With terrorism now a major issue, 2016’s potential for electoral volatility only increases. Terrorism adds a unique political variable to America’s presidential race. Sadly, as recent events show, it has the potential to remain a big issue — and possibly increase — over the next year.
Next year’s election has long promised unpredictability.
Politically, with no incumbents on the ballot, both parties must select new nominees. Both are also feeling increasing pressure from their respective wings. Such circumstances raise the chances of third party runs. And Republicans’ narrow Senate majority means its control could be in play too.
Policy-wise, the stakes are also high. Spending and taxes have increased over the last seven years, debt has more than doubled, and deficits are again projected to climb over the next eight years. These set the stage for major fiscal debates.
This administration has also implemented many polarizing domestic policies — with health care, immigration, and the environment prominent among them. These have been overlaid on a consistently weak economy. The likelihood for major policy fights is also great.
Finally abroad, challenges abound and multiply. The Middle East alone holds numerous conflicts — including estrangement from our closest ally. Relations with Russia and China are notably poor too.
All these issues threaten significant volatility for next year’s election and appear as persistent as they are difficult. Still, none offers terrorism’s challenges and potential turmoil.
Unlike the other events shaping today’s politics, terrorism is deliberate — not an act of nature, like a natural disaster. It can happen extremely suddenly — unlike the current weak economy that has sapped the public over time.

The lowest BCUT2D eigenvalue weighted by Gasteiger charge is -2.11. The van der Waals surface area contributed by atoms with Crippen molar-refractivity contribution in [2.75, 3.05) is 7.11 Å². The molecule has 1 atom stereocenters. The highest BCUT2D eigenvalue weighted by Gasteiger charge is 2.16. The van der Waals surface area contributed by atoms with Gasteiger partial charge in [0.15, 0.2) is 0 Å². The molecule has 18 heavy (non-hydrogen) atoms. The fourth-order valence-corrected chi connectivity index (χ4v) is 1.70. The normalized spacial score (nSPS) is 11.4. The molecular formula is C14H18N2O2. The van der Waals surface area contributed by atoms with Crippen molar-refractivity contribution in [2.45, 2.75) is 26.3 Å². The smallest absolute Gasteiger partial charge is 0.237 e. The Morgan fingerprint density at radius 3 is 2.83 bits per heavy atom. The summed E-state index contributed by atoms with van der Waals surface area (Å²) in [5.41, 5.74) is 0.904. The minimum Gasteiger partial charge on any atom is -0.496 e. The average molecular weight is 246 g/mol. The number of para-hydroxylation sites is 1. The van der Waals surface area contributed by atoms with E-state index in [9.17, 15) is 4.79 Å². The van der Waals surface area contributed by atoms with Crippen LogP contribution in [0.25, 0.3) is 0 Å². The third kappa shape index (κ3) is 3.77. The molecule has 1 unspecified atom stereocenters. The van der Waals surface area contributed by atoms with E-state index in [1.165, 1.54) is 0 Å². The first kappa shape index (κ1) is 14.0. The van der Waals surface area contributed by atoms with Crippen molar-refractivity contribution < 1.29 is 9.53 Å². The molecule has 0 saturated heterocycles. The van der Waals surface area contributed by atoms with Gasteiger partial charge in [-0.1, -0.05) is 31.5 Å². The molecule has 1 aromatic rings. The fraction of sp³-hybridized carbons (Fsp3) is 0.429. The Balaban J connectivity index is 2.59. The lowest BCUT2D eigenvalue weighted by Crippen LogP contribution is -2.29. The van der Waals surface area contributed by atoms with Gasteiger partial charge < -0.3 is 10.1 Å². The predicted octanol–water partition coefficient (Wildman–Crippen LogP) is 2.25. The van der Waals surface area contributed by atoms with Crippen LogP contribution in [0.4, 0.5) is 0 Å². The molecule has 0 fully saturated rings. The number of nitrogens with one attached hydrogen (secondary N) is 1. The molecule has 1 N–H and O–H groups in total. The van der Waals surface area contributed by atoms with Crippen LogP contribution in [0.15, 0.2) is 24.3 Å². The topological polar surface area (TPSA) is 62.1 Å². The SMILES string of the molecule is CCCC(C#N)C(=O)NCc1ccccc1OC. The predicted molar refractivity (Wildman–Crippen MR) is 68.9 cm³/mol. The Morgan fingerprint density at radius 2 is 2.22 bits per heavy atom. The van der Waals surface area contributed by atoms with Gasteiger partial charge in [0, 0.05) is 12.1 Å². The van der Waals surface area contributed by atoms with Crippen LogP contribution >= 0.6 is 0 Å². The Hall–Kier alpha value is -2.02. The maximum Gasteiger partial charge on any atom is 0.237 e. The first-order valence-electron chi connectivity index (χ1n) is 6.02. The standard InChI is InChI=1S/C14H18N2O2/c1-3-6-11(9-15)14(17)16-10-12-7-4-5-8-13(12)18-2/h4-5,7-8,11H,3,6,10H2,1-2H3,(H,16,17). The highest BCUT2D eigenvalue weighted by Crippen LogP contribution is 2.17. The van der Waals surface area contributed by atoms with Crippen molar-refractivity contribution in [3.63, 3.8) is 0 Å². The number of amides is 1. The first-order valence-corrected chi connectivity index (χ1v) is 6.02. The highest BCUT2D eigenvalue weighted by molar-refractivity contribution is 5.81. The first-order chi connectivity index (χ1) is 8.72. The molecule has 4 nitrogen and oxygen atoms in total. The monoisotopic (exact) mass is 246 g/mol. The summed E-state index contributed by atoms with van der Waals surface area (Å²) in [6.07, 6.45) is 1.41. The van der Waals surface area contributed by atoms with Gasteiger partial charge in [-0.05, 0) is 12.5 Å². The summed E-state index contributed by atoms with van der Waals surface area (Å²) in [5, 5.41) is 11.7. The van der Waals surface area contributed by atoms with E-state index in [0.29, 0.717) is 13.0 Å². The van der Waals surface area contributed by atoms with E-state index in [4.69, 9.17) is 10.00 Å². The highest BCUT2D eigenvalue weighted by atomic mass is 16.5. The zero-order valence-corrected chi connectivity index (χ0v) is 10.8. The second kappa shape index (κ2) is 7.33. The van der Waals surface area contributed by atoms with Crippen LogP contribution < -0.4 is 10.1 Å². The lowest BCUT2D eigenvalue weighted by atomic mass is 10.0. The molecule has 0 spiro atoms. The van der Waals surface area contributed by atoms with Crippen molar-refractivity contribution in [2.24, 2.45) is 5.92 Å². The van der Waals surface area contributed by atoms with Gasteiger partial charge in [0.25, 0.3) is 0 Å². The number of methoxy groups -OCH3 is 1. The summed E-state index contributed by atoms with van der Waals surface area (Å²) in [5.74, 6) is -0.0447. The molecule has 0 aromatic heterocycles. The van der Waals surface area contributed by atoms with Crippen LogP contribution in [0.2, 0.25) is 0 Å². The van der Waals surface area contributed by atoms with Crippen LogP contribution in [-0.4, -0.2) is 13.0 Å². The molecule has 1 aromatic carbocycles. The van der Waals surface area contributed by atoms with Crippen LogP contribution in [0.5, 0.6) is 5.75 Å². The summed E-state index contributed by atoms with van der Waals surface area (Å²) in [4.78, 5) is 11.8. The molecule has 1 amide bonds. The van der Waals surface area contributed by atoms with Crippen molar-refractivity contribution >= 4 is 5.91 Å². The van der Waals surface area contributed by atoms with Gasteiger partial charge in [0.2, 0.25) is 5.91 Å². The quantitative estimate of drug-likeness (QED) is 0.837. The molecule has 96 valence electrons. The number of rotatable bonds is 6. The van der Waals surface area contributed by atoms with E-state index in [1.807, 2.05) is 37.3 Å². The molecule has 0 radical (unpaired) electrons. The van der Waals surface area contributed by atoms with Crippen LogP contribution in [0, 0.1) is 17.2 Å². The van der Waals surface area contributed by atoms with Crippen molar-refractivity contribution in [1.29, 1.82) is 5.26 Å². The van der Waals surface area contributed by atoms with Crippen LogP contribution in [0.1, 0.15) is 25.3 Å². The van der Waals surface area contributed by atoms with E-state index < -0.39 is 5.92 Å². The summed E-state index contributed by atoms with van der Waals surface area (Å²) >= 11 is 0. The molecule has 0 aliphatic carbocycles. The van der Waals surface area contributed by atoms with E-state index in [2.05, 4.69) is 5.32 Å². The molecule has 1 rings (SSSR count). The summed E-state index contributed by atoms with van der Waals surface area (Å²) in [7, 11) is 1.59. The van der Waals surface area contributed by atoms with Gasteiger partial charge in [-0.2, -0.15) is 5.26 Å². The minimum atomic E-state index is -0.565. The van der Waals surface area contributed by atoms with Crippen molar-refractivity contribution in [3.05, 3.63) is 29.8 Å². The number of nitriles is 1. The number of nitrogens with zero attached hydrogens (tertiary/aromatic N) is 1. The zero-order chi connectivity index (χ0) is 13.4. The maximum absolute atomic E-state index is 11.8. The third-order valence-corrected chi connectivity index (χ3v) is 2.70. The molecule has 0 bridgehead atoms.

It is also intended to shock viscerally. It therefore evokes strong emotions — differing from normal foreign conflicts that often take time to rouse the public.
Finally, it has a much greater potential to negatively affect the popular mood. People quickly react negatively to it and long stay concerned about it. And its potential is almost entirely negative; it is very unlikely that people will have a sudden experience that makes them feel safer.
A November 16 Washington Post-ABC News poll demonstrates terrorism’s impact. Taken just after the Paris attack — an attack occurring a continent away and not targeting Americans — terrorism still jumped to respondents’ second greatest concern, only behind the economy.
And all terrorism’s heightened negative attributes come to an already very unsettled American electorate.
This unsettled electorate could differ distinctly from ones we are used to seeing in American elections. The American electorate is often relatively disengaged from the political process. This estrangement manifests itself in the U.S.’s low voter participation rates — even in presidential elections.
Terrorism has the potential to create a surge of emotion and for that to translate into a surge at the polls. Even a few percentage points’ increase in voter participation could dramatically alter normal election patterns in unpredictable ways.
Just as terrorism is the most volatile of political variables, its potential impact threatens to be disproportionate. For many reasons, Democrats have more to fear politically from terrorism next year.
Historically, Democrats are generally seen as weaker on defense issues. Democrats currently hold the White House, which brings with it the ultimate responsibility for national security. Also, Obama is seen as especially weak and out of touch on the terrorism issue.
Further, Hillary Clinton, the Democrats’ likely nominee, was a member of this administration and her portfolio was foreign policy. Terrorism could turn her administration assets into liabilities overnight.
As 2016 sets to unfold, Clinton finds herself in the position of the Democrats’ 1968 nominee, Hubert Humphrey. Like Humphrey, she cannot afford to alienate the president she served. Presumably with Obama supporters already largely behind her, Clinton polls below 50% against much less well known Republicans. Yet terrorism — unlike any other issue — could force Clinton to need dramatic and quick separation from the president on whom she is so politically dependent.
We can only pray another terrorist attack does not take place between now and next November. But even if it does not, terrorism is already an issue in next year’s election. America has suffered heinous attacks before, most notably on 9/11 and now most recently in San Bernardino, CA.
The issue then is already before us. The only question now is how much an influence it will have. Because of its uniqueness, its impact could be extremely great, as well as very dissimilar to the ones we have been following and which virtually guaranteed volatility.